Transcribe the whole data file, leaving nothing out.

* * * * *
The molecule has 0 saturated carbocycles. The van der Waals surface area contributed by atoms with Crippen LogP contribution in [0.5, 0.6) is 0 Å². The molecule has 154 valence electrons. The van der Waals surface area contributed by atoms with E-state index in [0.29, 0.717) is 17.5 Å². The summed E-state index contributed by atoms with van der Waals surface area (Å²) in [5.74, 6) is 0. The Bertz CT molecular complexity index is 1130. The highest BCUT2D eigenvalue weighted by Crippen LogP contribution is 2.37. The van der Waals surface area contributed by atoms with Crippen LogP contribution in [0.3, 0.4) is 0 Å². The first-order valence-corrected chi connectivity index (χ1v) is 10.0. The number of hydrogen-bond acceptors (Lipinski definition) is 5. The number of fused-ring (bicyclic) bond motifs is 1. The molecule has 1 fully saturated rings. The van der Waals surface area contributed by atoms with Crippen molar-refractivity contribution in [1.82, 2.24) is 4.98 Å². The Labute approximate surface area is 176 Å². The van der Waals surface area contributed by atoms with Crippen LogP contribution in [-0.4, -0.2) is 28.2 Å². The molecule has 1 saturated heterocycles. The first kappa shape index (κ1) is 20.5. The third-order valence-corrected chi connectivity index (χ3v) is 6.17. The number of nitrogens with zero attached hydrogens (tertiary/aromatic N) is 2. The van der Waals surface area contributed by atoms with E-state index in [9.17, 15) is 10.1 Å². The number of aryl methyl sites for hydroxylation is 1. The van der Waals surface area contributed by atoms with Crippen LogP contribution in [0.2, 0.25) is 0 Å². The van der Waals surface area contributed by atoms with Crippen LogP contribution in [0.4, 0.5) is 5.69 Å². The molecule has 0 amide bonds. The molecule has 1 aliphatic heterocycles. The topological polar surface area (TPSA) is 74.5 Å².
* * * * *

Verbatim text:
The molecule has 0 saturated carbocycles. The van der Waals surface area contributed by atoms with Crippen LogP contribution in [0.5, 0.6) is 0 Å². The molecule has 154 valence electrons. The van der Waals surface area contributed by atoms with E-state index in [0.29, 0.717) is 17.5 Å². The summed E-state index contributed by atoms with van der Waals surface area (Å²) in [5.74, 6) is 0. The Bertz CT molecular complexity index is 1130. The highest BCUT2D eigenvalue weighted by Crippen LogP contribution is 2.37. The van der Waals surface area contributed by atoms with Crippen LogP contribution in [0.3, 0.4) is 0 Å². The first-order valence-corrected chi connectivity index (χ1v) is 10.0. The number of hydrogen-bond acceptors (Lipinski definition) is 5. The number of fused-ring (bicyclic) bond motifs is 1. The molecule has 1 fully saturated rings. The van der Waals surface area contributed by atoms with Crippen molar-refractivity contribution in [1.82, 2.24) is 4.98 Å². The Labute approximate surface area is 176 Å². The van der Waals surface area contributed by atoms with Crippen LogP contribution in [-0.4, -0.2) is 28.2 Å². The molecule has 1 saturated heterocycles. The first kappa shape index (κ1) is 20.5. The third-order valence-corrected chi connectivity index (χ3v) is 6.17. The number of nitrogens with zero attached hydrogens (tertiary/aromatic N) is 2. The van der Waals surface area contributed by atoms with E-state index in [9.17, 15) is 10.1 Å². The number of aryl methyl sites for hydroxylation is 1. The van der Waals surface area contributed by atoms with Crippen LogP contribution in [0.2, 0.25) is 0 Å². The van der Waals surface area contributed by atoms with Crippen LogP contribution in [0.4, 0.5) is 5.69 Å². The molecule has 0 amide bonds. The molecule has 1 aliphatic heterocycles. The topological polar surface area (TPSA) is 74.5 Å².